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Saturday, 01 November 2014

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‘The amateurs have been my life and I have made many friends’

“The society were like nomads looking for rehearsal rooms for many years until we raised enough money to fund our headquarters in 1992,” says Florence Ellwood, one of the remaining original members of Workington and District Amateur Musical Society.

The society, which celebrates its 60th birthday this year, spent 40 years rehearsing in different venues.

They included the St John Ambulance rooms in Fox Lane, the Hippodrome and Princess Street Ballrooms, Workington Technical College, Victoria School Hall and Princess Street Centre Room.

In 1992 members raised enough money from social functions, raffles, rummage sales and garden parties to build its current headquarters in Gordon Street, on the former site of the Church of the Nazarene.

Set up in 1952 by Ronnie Hunt and his wife Rosa, the group has been going strong ever since.

Members Florence and Ruby Stockdale, who joined the society when it started, were last year awarded medals for 60 years service by Ed McGee, area representative for NODA.

The third original member Alwynne Conaway died three weeks ago.

Outgoing president Margaret McIntyre and members Alan Carruthers, Robert and Brenda Holliday will all receive gold awards later this year.

Florence says: “I can honestly say that the amateurs have been my life all these years and I have made many good friends.

“There only seems to be two founding members who are still active members.

“The other members of my family who were also members have sadly passed away.

“I am proud to be one of the existing members to be celebrating this diamond jubilee and to have received my 60-year medal.”

The society has faced many battles, including attracting more male performers, which saw them recruit members from the Marsh Boys’ Club.

The cost of hiring professional producers also became a burden and saw members Robert Holliday and Reg Jenkinson start to produce and direct shows.

And the collapse of the ceiling in the Carnegie Theatre in 1975 saw the pantomime Dick Whittington postponed for a few months.

One issue which sparks a lot of memories for outgoing president Margaret was when the Opera House closed in 1962 and the group was unable to do its show that year.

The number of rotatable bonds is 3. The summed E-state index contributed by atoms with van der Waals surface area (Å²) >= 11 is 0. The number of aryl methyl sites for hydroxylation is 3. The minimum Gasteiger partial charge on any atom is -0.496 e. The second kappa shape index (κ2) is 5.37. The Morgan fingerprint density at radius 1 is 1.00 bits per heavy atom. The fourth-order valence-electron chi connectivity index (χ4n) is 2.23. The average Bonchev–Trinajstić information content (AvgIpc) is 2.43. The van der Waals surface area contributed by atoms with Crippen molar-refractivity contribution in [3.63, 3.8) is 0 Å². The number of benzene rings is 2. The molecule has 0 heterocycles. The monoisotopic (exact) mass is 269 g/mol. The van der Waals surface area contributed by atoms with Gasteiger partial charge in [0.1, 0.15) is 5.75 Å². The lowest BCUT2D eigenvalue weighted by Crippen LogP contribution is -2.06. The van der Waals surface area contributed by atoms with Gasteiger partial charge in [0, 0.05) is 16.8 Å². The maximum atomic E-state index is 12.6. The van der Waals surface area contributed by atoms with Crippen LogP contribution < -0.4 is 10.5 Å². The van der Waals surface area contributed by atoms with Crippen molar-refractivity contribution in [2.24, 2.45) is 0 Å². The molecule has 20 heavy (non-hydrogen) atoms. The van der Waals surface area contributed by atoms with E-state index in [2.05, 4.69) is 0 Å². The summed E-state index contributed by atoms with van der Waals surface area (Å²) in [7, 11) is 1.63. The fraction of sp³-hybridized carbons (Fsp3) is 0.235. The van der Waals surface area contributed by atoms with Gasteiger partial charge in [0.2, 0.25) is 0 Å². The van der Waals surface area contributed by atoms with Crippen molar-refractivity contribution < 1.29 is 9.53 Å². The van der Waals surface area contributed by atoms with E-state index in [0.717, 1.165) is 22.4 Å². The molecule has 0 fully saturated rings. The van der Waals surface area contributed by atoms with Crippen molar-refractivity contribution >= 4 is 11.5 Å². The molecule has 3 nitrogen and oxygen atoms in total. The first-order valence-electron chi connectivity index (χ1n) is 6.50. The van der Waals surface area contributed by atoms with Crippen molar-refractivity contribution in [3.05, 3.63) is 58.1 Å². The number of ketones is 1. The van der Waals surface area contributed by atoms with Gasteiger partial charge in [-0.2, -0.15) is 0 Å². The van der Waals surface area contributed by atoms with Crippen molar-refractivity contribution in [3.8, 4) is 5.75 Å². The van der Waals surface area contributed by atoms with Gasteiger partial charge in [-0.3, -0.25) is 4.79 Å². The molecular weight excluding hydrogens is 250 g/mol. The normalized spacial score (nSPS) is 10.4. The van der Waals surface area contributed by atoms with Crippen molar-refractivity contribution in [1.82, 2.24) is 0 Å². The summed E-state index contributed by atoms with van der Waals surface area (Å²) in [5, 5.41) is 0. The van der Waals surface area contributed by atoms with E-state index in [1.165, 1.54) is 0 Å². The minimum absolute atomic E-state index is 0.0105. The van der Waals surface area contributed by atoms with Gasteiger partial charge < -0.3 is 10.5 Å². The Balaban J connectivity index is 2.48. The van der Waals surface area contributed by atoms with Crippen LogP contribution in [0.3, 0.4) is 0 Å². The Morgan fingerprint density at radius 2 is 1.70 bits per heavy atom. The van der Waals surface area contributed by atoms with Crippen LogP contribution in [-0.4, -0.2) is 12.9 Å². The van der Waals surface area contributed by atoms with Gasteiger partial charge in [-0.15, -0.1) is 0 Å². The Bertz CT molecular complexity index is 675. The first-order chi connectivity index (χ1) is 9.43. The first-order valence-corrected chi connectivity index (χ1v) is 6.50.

Instead, they pushed on and toured all the village halls in West Cumbria.

She says: “The members were in make-up and costume standing in Central Square waiting for transport to pick them up in all weather, including snow.

“And there was the time when King Rat, having answered the call of nature before he went on, was saved from going on stage with his tail caught in the flies at the front of his costume.

“During the same run, the dame went outside for a smoke. Unfortunately the door closed behind him and there he was locked outside in his underclothes in the freezing temperatures, knocking on the hall windows to be let in.”

The society has moved with the times, introducing modern performances such as Boogie Nights, and has tried to attract younger members with fresh ideas.

It now has around 40 junior members involved with lighting, sound and staging, and they produce a show every two years.

A younger group, Stage Stars, was started this year to give five to eight-year-olds the chance to learn singing, dancing and acting skills.

Margaret explains: “The introduction of a junior section has led to many people becoming senior members and taking over activities to ensure the society moves forward.”

The group attracted many families over the years, including Florence’s husband Bob, her mother Prudence Fishwick and brother Len Conaway with his wife Alwynne, Charlie Parsons and his daughter Margaret Underwood and son Charles, Eleanor Jenkinson and her brother Colin Easterbrook and parents Margaret and Robert, the Uhrig family, Brenda and Robert Holliday and daughter Catherine, and Margaret and Alan Jackson and their son David.

“The society becomes a way of life for the members and their families,” adds Margaret.

“It has a family atmosphere and, although there is a lot of hard work, there are social activities to help members relax.

“One has to have a love of theatre and be willing to work together to bring live performance to the local area.

“It is a fantastic achievement and testimony to the people who have worked so hard over the years to ensure the society goes from strength to strength.

“In these days, when there are so many other attractions, it is great to know the membership is holding its own and junior membership is going from strength to strength to ensure its future, which we hope will go on for a further 60 years.”

For its jubilee year, the society reinvented and performed a pantomime version of Cinderella in December last year.

The group had originally performed it in the early 1960s.

To mark the anniversary, members will hold a celebration ball at Workington’s Washington Central Hotel tomorrow.

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